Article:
Sorrento Therapeutics Hoping Better Late Than Never Works in Vaccine Competition

Developers of novel coronavirus vaccines are active in terms of delivering good news this month, a trend that’s lifting small-cap clinical stage firm Sorrento Therapeutics (NASDAQ:SRNE). On the back of positive headlines from rival vaccine makers, SRNE stock jumped 17.21% in the week ending Nov. 20.

A needle rests on a reflective table next two clear glass vials of a clear liquid.
Source: Shutterstock

Here’s a quick overview of the Covid-19 vaccine landscape. Pfizer (NYSE:PFE) and BioNTech (NASDAQ:BNTX) said earlier this month their vaccine was 90% effective in defeating the virus, a percentage that was subsequently boosted to 95%. Moderna (NASDAQ:MRNA) also revealed a 95% efficacy rate on its candidate vaccine. In partnership with Oxford University, AstraZeneca (NASDAQ:AZN) is also making headway with a Covid-19 vaccine.

As of today, these are the treatments that furthest along in the clinical and regulatory processes and stand the most credible chance of coming to market sometime in the next several months.

In this competition, Sorrento is a different beast because it’s not just working on a vaccine, it’s working on Covid-19 testing, neutralizing antibodies and preventive “shields,” among other products. That’s a relevant, robust pipeline, but it hasn’t been enough to prevent SRNE stock from sliding 61% from its 52-week high.

Hard Data Needed to Stoke SRNE Stock

While Sorrento is lagging behind rivals when it comes to providing positive, late-stage trial updates, that doesn’t mean the door isn’t ajar for the company to be a vaccine winner. The aforementioned efficacy rates are undoubtedly impressive, but Sorrento (and other developers) still have opportunities to make moves here.

For example the Pfizer/BioNTech vaccine is a dual-dose product, meaning patients need to take it twice for maximum effectiveness. Additionally, that product needs to be stored at ultra-freezing temperatures, making storage and transportation potentially costly endeavors. Part of the reason for the ebullience toward MRNA stock in recent days is that that company’s vaccine doesn’t need the low storage temperatures of the competing Pfizer/BioNTech product.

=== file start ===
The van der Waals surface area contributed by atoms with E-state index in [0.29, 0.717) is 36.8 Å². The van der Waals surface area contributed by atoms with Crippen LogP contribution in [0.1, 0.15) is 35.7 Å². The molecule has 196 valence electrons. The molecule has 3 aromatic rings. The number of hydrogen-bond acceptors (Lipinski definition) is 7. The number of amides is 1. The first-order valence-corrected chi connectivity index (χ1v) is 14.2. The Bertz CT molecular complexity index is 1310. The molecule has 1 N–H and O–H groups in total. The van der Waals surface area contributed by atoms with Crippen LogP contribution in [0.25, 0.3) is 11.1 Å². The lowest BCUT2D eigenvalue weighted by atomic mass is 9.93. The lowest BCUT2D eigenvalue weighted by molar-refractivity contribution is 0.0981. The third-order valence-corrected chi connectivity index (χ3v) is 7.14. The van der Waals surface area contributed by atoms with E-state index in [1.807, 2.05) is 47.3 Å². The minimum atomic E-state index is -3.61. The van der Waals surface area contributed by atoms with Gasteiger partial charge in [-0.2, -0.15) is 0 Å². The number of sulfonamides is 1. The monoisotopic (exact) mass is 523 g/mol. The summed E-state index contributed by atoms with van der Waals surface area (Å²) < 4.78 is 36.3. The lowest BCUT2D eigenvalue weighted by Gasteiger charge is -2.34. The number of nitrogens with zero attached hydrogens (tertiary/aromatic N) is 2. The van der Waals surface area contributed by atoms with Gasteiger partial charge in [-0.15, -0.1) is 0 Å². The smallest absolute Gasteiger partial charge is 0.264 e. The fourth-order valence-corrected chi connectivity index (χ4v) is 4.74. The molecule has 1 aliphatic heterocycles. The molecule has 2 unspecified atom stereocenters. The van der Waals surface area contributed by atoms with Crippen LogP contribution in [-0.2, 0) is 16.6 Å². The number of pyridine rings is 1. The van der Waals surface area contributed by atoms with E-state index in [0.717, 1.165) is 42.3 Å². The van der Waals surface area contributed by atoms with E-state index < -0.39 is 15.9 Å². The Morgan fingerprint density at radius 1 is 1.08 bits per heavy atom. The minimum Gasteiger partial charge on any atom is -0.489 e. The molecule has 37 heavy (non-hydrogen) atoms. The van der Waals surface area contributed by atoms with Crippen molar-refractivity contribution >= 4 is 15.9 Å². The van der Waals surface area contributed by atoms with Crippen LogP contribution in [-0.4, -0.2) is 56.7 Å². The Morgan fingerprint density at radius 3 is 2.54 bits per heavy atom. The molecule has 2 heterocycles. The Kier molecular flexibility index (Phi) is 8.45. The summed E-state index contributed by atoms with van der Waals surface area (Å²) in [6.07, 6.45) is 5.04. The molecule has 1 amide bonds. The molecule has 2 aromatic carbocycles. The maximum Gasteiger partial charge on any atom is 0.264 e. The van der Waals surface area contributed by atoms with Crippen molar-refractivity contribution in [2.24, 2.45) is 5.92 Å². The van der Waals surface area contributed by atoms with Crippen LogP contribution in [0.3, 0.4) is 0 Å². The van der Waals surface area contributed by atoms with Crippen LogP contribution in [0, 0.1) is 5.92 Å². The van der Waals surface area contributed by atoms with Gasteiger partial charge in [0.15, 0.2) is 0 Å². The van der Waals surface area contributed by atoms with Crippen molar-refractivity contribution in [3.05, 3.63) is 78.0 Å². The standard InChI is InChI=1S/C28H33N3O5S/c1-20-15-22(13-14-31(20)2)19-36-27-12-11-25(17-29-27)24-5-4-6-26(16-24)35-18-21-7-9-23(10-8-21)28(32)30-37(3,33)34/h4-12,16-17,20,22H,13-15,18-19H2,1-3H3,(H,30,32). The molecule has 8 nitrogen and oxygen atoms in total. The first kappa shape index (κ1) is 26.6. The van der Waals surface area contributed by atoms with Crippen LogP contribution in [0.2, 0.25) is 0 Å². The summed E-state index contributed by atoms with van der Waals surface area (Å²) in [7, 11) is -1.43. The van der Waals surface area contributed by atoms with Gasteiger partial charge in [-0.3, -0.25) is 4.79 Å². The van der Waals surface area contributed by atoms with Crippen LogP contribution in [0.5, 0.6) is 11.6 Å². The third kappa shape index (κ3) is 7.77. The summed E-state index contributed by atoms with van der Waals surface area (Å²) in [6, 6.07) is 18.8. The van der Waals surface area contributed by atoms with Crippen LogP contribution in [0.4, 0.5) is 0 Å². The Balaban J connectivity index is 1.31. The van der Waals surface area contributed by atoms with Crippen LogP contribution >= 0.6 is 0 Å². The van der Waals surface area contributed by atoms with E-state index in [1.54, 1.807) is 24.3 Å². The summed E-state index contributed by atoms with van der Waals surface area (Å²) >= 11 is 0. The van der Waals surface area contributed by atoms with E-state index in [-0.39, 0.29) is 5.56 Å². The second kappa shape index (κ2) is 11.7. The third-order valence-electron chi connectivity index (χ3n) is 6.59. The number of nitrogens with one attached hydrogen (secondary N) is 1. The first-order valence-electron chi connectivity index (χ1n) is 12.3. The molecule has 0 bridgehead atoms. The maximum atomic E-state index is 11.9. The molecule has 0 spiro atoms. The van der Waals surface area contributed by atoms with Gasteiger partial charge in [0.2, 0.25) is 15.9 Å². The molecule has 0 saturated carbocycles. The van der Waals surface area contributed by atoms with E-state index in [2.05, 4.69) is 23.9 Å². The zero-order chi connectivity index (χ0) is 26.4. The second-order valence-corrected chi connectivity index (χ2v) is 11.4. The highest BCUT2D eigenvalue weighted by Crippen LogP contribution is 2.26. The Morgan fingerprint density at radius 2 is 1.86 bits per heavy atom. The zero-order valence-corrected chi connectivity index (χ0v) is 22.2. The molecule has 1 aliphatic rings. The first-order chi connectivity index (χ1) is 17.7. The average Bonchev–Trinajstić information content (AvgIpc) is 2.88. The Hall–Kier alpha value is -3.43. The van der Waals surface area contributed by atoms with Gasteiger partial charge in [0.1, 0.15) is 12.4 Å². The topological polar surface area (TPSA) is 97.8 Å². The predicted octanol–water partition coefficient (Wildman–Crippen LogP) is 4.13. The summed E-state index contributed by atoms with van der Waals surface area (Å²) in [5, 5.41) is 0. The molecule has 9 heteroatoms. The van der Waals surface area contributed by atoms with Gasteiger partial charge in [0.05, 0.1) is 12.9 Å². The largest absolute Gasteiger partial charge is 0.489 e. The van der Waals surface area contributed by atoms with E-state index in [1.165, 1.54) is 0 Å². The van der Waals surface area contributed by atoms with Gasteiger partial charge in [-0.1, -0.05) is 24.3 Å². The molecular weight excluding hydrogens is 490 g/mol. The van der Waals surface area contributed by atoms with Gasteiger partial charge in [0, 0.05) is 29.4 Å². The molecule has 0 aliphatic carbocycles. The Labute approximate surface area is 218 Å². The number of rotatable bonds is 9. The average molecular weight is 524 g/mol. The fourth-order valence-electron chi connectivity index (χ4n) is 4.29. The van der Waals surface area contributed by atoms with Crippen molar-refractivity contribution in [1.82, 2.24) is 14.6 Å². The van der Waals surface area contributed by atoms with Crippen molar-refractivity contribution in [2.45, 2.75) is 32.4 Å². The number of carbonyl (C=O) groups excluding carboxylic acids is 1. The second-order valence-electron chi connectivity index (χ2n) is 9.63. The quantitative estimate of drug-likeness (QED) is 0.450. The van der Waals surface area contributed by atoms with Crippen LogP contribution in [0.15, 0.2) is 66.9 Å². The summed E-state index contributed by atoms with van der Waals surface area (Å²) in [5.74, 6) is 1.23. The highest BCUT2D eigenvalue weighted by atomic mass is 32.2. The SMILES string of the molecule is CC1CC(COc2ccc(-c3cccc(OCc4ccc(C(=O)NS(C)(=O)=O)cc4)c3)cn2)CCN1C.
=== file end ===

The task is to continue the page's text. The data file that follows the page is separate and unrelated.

Point is there are ways for Sorrento to get its Covid-19 vaccine groove back, although it’s clearly late to the party. Although topping 95% efficacy rates is going to be hard, Sorrento could make headway with a single-dose vaccine, prove its neutralizing antibody cocktail COVI-SHIELD is effective or that its testing offerings – the COVI-TRACE saliva-based diagnostic test and the COVI-TRACK blood-based antibody test – are better or more cost-effective than competing products currently in use.

Problem for Sorrento investors is that the company is long on marketing hype, but short on tangible results and it’s still well behind in the clinical trial process.

For example, the company said earlier this month it filed for a Phase 1 trial for STI-2099 (COVI-DROPS), which is an intra-nasal administration potentially suitable for early stage coronavirus patients that can be delivered in an outpatient environment. It’s an admirable effort, but think about it this way. Sorrento is hyping a Phase 1 trials while companies like Moderna are saying they’re close to bringing a credible vaccine to market.

Better Ideas Available

Last week’s pop by Sorrento is alluring, but investors would do well to not be seduced because the move in the stock appears to be built on the back of other companies’ success, not Sorrento-specific headlines.

At some juncture, markets will again demand that Sorrento deliver the goods and do in a time frame that doesn’t render the company an also ran as Modern, Pfizer and friends bring vaccines to market in the coming weeks or months.

Fortunately, the bottom line for investors is straight forward. If you’ve got a high tolerance for risk and a flair for speculation, SRNE stock is fine to consider for a small position. If you desire a more credible vaccine developer, simply consider one that’s in advanced stage trials, not one bragging about starting Phase 1 efforts nine months into the pandemic.

On the date of publication, Todd Shriber did not have (either directly or indirectly) any positions in any of the securities mentioned in this article.

Todd Shriber has been an InvestorPlace contributor since 2014.

Article printed from InvestorPlace Media,

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